Saturday, April 16, 2016

Flash Fiction Challenge - The Revolt of Dorothy

The Revolt of Dorothy
Having moved away from the family farm, and finished college, Dorothy Gail knew that she wasn’t in Kansas anymore. She was living in a small apartment in Brooklyn trying to get started as an interior decorator.  She lived alone and still got letters from back home, but didn’t feel like she had very much to write home about. Her little dog was run over by a tractor.  The job search hadn’t gone as smoothly as Dorothy would have liked, and she took a position as a secretary at a law firm to help her pay the rent.
While typing up a letter for her boss, Dorothy sipped quickly on a small glass of water. “Wasn’t this plant over next to the door?” her boss said, as he walked in.
Dorothy looked up, “Yes but I thought that it created more space  by being next to the couch.”
Her boss tightened his tie and looked down. “Dorothy I don’t care what you aspire to be or even studied, in this office you are my secretary and you will stay focused on getting the tasks that I give you. Do I make myself clear?”
“Yes Mr. Winter.”
“Thank you, now get that plant back over by the door.”
Mr. Winter went into his office and closed the door.  Dorothy dragged the large plant pot back over next to the door, letting a little bit of dirt spill out onto the floor. She stood back and looked at the plant next to the door, leaving the dirt on the rug.
Dorothy went back to her typewriter, and gulped down the rest of her glass of water, banging at the keys of her typewriter.  The door opened and Mr. Winter stepped out.
“Dorothy, I want you to re-type this letter it’s…” Mr. Winter began. He looked down at the rug.
“Yes,” said Dorothy, “…Mr. Winter.”
“What is this?”
“A letter?”
“No,” he snapped,  “this! This on the rug in the middle of lobby of our firm.”
Dorothy stood up and leaned forward,  looking down at where he was pointing.  “Oh, well, that looks like, uh, dirt.”
“Yes, absolutely, dirt. Get it cleaned up, then re-type this letter. I’ve written my comments up here. Oh, and get me a cup of coffee, not the filtered kind.”
“Of course.”
“Of course, Mr. Winter.”
He dropped the letter on her desk. Dorothy took a small broom from the closet and swept up the dirt into a dustpan. She examined the broomstick carefully, noting the grooves in the wooden handle. She picked up the dustpan with the dirt and carried it over to her desk, dropping the dirt into her wastebasket, leaving the dustpan propped up next to the wastebasket. She picked up the broomstick and waved it in the air triumphantly.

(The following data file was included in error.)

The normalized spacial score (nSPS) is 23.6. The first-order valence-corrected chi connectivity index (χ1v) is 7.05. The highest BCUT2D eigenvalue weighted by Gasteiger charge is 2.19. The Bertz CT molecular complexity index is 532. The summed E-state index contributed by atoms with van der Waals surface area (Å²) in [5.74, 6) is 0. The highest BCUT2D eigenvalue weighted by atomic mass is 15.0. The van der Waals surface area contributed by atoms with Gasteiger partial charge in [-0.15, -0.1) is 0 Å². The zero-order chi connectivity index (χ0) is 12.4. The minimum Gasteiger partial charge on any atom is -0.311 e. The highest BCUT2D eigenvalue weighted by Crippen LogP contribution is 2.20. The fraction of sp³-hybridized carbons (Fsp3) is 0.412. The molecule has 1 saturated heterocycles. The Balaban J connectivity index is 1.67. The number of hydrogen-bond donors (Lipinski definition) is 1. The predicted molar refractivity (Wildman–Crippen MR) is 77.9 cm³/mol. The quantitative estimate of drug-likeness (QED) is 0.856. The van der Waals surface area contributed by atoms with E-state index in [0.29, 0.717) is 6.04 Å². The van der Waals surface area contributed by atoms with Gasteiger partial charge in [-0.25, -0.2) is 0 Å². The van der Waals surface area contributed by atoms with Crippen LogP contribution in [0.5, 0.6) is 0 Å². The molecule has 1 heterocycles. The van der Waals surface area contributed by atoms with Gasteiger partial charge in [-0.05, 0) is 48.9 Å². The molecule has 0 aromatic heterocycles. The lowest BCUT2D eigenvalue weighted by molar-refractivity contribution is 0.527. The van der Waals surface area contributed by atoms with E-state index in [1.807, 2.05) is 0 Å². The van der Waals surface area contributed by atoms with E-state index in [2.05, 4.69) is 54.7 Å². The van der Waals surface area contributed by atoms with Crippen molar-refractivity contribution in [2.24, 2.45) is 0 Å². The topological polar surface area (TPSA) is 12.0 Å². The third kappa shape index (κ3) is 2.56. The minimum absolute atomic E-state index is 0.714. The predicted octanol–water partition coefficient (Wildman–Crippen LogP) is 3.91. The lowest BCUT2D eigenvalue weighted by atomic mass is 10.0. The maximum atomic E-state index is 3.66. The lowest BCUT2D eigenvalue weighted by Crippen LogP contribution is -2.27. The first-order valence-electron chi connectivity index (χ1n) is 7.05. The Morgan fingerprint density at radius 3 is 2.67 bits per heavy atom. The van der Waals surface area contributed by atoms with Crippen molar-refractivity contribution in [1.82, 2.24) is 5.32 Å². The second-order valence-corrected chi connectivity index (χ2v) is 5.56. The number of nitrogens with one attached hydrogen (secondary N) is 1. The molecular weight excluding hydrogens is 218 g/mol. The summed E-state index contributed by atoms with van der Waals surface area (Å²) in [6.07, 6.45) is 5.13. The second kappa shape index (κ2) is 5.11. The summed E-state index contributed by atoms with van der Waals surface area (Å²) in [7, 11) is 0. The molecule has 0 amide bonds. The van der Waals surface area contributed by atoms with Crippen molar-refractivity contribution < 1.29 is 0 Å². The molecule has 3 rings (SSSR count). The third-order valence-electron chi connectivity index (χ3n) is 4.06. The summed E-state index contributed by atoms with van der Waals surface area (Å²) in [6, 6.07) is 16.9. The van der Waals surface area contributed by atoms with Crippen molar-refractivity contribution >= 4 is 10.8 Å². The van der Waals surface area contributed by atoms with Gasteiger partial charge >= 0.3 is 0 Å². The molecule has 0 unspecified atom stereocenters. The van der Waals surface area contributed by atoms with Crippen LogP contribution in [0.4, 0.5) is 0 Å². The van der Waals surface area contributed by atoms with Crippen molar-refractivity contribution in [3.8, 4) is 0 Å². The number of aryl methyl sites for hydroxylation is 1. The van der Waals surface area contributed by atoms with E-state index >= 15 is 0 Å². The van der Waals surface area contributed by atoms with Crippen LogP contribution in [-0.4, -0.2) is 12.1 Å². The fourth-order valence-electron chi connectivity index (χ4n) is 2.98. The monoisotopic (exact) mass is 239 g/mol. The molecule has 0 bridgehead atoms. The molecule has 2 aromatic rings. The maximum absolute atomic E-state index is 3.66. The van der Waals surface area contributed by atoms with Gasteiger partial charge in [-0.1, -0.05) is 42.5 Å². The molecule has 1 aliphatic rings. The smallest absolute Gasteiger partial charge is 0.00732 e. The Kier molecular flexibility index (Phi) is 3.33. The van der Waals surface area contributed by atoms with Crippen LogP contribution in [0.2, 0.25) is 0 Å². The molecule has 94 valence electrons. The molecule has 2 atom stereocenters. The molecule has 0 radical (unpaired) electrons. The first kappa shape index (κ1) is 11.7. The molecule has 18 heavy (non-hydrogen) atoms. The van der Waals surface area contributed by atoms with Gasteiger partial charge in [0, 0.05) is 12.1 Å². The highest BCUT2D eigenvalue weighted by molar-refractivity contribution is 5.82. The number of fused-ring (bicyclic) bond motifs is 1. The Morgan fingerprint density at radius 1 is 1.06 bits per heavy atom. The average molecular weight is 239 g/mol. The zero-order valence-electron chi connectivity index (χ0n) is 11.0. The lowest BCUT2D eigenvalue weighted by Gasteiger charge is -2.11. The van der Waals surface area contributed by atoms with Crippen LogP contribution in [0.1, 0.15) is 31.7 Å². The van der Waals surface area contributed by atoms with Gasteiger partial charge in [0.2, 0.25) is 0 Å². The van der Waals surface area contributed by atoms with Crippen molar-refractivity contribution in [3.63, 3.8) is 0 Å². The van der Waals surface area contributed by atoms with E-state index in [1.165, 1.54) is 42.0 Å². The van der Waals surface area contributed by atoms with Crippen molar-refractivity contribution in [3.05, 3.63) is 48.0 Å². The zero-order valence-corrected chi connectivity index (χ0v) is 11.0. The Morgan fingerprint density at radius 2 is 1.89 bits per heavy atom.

The door opened. Mr. Winter stopped and stared. “What are you doing?” he snapped.
“Nothing, sorry Mr. Winter,” she said, and she walked over toward the broom closet. Gripping the broom handle she spun around and glared at Mr. Winter. “That’s it!”
“Dorothy put that broom away!”
“No, Mr. Winter I’m not afraid of you!” She stepped closer, holding the broom in front of her.
“Dorothy I don’t know what’s gotten into you.”
“Mr. Winter you are sucking all the soul from my body, and I am sick of it.” She raised up the broom in the air.
Dorothy looked around. She looked up to see her outstretched arm, raising the broom high above her.
“Dorothy, stop your little daydreams and get focused. This is a law office, not a pizzeria. Now put that broom away and get to work on this letter.”
He dropped the letter down on her desk.  Dorothy quietly placed the broom back in the closet.  She sat down at her desk, rolled a fresh sheet of paper into her typewriter and started to type up the letter.
The door opened. “And get me that cup of coffee.”
Dorothy looked up from her typewriter. She smiled.
She stepped into the small kitchen. She was alone. She picked up a white mug, and took a few spoonfuls of freeze-dried coffee into the mug. She poured in hot water from the kettle. She examined the cup like a potion with steam rising over the cup and filling the room. Then she took a small spoonful of sugar and let it sprinkle into the cup of coffee. She took another one and let it sprinkle in. Then she picked up the sugar jar and tipped it over, generously pouring out sugar into the cup without restraint. She stirred it up, and picked up the cup by its handle.
She walked over to her the door and opened it. Her boss sat behind his desk, examining a set of papers.
“Mr. Winter,” said Dorothy, “your coffee.”
She put it down on his desk. He didn’t look up.
“Did you put in sugar?”
“Of course, 2 spoons.”
Dorothy walked out and went back to her desk.  She continued to type up the letter.
Hearing the scream from the office, she jumped up from her desk. A smile appeared across her face.
She opened the door and peered inside. “Is everything Ok?”
Mr. Winter looked at her. “Yes fine, this coffee was just so hot, burned my tongue. Get me a glass of water.”
Dorothy went back to the kitchen and opened the tap to fill up a glass of water.  She popped in a couple of ice cubes.  She opened the door to Mr. Winter’s office, charging toward his table, and then tripped.
The water flew out of glass and fell across Mr. Winter’s arm and desktop.
Dorothy watched as Mr. Winter’s arm sizzled under the impact of the water.
“Dorothy wake up!” yelled Mr. Winter. “Get me some tissue and clean this mess up.”
She went to get tissue, and came back to wipe up Mr. Winter’s desk.
“Now finish typing up that letter, I need it ready by noon.” He slammed his door.
Dorothy stood in front of her desk, clicking the heals of her shoes together.